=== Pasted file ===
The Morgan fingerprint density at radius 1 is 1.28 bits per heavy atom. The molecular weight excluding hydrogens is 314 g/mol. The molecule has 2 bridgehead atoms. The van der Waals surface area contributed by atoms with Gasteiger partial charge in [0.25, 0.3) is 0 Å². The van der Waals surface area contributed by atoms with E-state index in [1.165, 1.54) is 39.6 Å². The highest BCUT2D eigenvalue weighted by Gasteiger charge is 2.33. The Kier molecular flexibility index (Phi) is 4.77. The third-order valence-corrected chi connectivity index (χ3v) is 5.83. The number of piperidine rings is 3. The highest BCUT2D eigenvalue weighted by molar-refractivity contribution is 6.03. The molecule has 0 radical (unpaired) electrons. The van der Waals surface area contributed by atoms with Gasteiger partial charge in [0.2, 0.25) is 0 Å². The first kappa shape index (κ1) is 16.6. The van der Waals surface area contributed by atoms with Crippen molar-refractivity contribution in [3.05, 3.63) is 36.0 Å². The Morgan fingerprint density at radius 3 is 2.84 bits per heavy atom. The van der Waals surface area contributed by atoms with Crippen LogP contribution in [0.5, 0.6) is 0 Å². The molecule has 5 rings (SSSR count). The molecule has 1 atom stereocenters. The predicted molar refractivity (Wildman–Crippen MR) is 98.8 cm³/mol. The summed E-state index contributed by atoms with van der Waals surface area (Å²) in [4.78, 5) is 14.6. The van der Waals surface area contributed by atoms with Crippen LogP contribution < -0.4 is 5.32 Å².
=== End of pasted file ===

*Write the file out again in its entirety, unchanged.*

The Morgan fingerprint density at radius 1 is 1.28 bits per heavy atom. The molecular weight excluding hydrogens is 314 g/mol. The molecule has 2 bridgehead atoms. The van der Waals surface area contributed by atoms with Gasteiger partial charge in [0.25, 0.3) is 0 Å². The van der Waals surface area contributed by atoms with E-state index in [1.165, 1.54) is 39.6 Å². The highest BCUT2D eigenvalue weighted by Gasteiger charge is 2.33. The Kier molecular flexibility index (Phi) is 4.77. The third-order valence-corrected chi connectivity index (χ3v) is 5.83. The number of piperidine rings is 3. The highest BCUT2D eigenvalue weighted by molar-refractivity contribution is 6.03. The molecule has 0 radical (unpaired) electrons. The van der Waals surface area contributed by atoms with Gasteiger partial charge in [0.2, 0.25) is 0 Å². The first kappa shape index (κ1) is 16.6. The van der Waals surface area contributed by atoms with Crippen molar-refractivity contribution in [3.05, 3.63) is 36.0 Å². The Morgan fingerprint density at radius 3 is 2.84 bits per heavy atom. The van der Waals surface area contributed by atoms with Crippen LogP contribution in [0.5, 0.6) is 0 Å². The molecule has 5 rings (SSSR count). The molecule has 1 atom stereocenters. The predicted molar refractivity (Wildman–Crippen MR) is 98.8 cm³/mol. The summed E-state index contributed by atoms with van der Waals surface area (Å²) in [4.78, 5) is 14.6. The van der Waals surface area contributed by atoms with Crippen LogP contribution < -0.4 is 5.32 Å².